So, showers. They’re either handheld or rain showers, right? Wrong. The Viteo Shower designed by Danny Venlet is an outdoor shower that shoots jets of water from the ground. To activate the shower jets, all you need to do is to step on it, then witness these jets shooting up and meeting over your head […]
There’s a certain ick factor tied to drinking water that comes from sweat, but hey, water is water, yes? Mattias Ronge is the mastermind behind the sweat machine that transforms sweat from clothes into drinkable water. Ronge got Andreas Hammar to make the device from washing machine parts, a coffee percolator and a water filter. […]
These fantastic photographs look like some kind of psychedelic underwater trip. The photographer, Hamtoast, even gave instructions on how to replicate these images at home. All you need is a clear class filled with water to mix olive oil and food coloring in. Create some bubbles in the mixture with a spoon, and a colorful […]
As much as the iconic River Thames is often the subject of touristy ‘I Was Here’ pictures, it can also be a cheeky accomplice for snaps, so we’ve found out. Photographer Rupert Jordan stood in the waters of the river during low tide and placed his camera over the waves so he could capture these […]
How big would a planet be if it was formed by all the water on Earth? According to the U.S. Geological Survey, the answer is, well, positively puny. Stretching at just 860 miles across its diameter, this hypothetical planet is unexpectedly small, especially when we think so much about the planet Earth as a water […]
León Dafónte Fernández is an art photographer experimenting with high speed photography. What you see on this site are high resolution water drop pictures, captured with high speed flash. Image editing is used only to clean up the background, balance brightness and contrast. A D-SLR camera with a macro lens captures the images, and a […]
Wow, wow, wow, wow, wow. The Pammukkale in Turkey looks like a bewitchingly tranquil place with these natural terraced pools. Apparently when earthquake activity thousands of years ago brough chalk-like water rich in calcium carbonate to the surface, the substance piled on layer after layer, accumulating to form the terraces.
This video done by Brussup has to seen to be believed. Or not believed, whichever the case may be. I’ve read that it has something to do with camera trickery, but I prefer to fantasize about a 24 hertz sine wave, anti-gravity, water fountain in my front yard.
A UK-based company has apparently made the world’s largest inflatable water slide which comes with lightweight airstairs and ergonomic handles, plus looks like it will make for days and days of incredible fun. It’s a bummer that this 41ft tall self-lifting Cruiser ‘S is designed to be one of two slides that will go off […]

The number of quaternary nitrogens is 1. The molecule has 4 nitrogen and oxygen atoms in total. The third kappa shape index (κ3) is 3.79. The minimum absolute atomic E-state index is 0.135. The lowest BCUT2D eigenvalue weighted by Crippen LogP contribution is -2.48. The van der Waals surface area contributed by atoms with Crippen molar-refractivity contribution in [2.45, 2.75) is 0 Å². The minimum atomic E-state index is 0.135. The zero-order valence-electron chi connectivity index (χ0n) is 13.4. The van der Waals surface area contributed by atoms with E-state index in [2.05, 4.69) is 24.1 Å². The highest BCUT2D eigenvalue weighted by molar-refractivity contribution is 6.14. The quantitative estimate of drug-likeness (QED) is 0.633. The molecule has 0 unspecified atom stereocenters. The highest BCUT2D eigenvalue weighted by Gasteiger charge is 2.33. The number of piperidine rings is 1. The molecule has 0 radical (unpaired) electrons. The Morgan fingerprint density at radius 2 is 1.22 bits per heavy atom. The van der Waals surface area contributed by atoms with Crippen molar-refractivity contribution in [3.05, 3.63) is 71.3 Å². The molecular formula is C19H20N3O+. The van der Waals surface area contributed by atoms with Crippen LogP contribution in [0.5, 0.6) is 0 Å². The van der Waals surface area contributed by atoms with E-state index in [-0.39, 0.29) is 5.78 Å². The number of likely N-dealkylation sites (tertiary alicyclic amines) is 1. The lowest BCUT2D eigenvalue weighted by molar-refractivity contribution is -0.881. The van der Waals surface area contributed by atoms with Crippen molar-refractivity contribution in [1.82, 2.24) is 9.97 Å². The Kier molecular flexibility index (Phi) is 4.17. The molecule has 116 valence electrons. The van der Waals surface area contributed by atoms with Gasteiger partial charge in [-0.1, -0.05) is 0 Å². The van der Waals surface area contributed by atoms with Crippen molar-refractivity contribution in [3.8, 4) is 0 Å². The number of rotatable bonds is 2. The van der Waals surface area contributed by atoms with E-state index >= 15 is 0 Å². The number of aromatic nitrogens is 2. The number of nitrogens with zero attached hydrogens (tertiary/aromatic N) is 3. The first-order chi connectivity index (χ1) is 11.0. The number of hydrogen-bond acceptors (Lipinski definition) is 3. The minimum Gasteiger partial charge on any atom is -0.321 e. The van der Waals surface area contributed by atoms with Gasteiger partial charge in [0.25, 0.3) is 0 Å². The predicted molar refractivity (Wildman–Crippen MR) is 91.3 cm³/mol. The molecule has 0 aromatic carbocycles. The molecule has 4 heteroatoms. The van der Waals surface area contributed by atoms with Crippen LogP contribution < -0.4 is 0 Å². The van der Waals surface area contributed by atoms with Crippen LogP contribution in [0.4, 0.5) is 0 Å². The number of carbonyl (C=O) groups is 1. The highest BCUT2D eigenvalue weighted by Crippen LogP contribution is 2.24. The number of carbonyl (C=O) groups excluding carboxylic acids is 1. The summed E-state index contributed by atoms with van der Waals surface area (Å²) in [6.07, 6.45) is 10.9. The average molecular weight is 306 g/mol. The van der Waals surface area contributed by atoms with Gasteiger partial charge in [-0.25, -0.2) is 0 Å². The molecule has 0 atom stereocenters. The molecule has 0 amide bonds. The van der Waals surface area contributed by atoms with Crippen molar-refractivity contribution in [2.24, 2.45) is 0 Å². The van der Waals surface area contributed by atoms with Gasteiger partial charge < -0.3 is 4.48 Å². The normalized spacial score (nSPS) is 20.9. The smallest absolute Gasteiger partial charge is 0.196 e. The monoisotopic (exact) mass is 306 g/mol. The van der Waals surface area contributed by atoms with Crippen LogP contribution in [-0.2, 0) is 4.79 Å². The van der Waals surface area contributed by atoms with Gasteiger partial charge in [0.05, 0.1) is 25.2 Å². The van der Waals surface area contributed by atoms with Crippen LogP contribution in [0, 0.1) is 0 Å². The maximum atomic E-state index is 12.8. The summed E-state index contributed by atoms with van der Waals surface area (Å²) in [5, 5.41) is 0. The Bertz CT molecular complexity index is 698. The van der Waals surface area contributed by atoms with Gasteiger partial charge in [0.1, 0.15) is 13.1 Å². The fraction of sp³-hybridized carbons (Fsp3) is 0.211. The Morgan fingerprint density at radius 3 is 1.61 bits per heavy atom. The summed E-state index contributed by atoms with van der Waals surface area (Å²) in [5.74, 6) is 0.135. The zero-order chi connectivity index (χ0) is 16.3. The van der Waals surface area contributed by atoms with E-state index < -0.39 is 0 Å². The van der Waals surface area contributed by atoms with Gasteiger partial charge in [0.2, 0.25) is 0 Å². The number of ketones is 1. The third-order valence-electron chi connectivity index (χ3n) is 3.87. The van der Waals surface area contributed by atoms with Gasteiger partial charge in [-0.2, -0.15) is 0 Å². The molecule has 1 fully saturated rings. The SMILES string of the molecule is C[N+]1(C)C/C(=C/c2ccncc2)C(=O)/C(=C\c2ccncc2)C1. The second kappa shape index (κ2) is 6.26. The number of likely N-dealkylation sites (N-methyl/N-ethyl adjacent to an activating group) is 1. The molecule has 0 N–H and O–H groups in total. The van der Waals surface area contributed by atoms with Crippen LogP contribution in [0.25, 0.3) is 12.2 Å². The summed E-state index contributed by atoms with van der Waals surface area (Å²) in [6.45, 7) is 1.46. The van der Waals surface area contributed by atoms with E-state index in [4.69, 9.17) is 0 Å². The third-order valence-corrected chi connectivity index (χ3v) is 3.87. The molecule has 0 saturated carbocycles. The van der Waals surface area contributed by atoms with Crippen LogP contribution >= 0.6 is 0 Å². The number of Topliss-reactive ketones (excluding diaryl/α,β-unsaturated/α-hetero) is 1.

Here’s something that completely baffles us: giant floating faucet fountains. It’s not just one faucet either — they are everywhere in the world, from Spain, to Switzerland, to Canada. Thing is, who put these up, and why do they exist? Apparently you can set one up at home too, but why would you want to? […]
The Works Sydney has recently unveiled the largest cooler in the world. The 36-by-15-metre cooler stocked with giant Jim Beam “cans” was constructed at the Bondi Icebergs pool. The cooler was filled with approximately 2 million litres of water, more than 500 giant “ice cubes” and 33 Jim Beam “cans” that measure 1.9 metres in […]
I have lived in and loved Mexico City. It’s a thrilling metropolis, underrated completely and with energy and imagination unlike any other. But when in Mexico, you don’t drink the water. It’s one of those ‘rules’. And that is precisely part of what makes Casa del Agua – literally house of water – so intriguing. Ironic even. The water at this Mexico City boutique is bottled, of course. Rainwater is collected through a teak patio and garden then filtered and purified on site a thousand different ways (including running over stones with the words “love,” “respect” and “gratitude”) until it reaches its “highest potential.”
One day Sophia Collier was walking across a bridge and wished she could just reach down into the water and pick up a piece of that shining surface and keep it forever. She wondered how to recreate it, and from her day job in finance, she knew it was possible to develop software to model vast, turbulent, nonlinear data sets like money ‘and also, maybe, water in motion.’
German photographer Markus Reugels macro photography of colored water drops highlights the beauty in common substances. Reugels ‘LiquidArt’ shows the intricacy of each tiny splash and the incredible shapes that form when the water is ‘frozen’ in mid-air. Each image reveals the dynamic and elegant properties of water.
After first running across this video the other day, I haven’t been able to take my mind off the idea of what other possible applications this medium could lend itself to. It evokes a spectrum of immersive capabilities. The quality of the image is stunning and I’m sure quite haunting when experienced in person.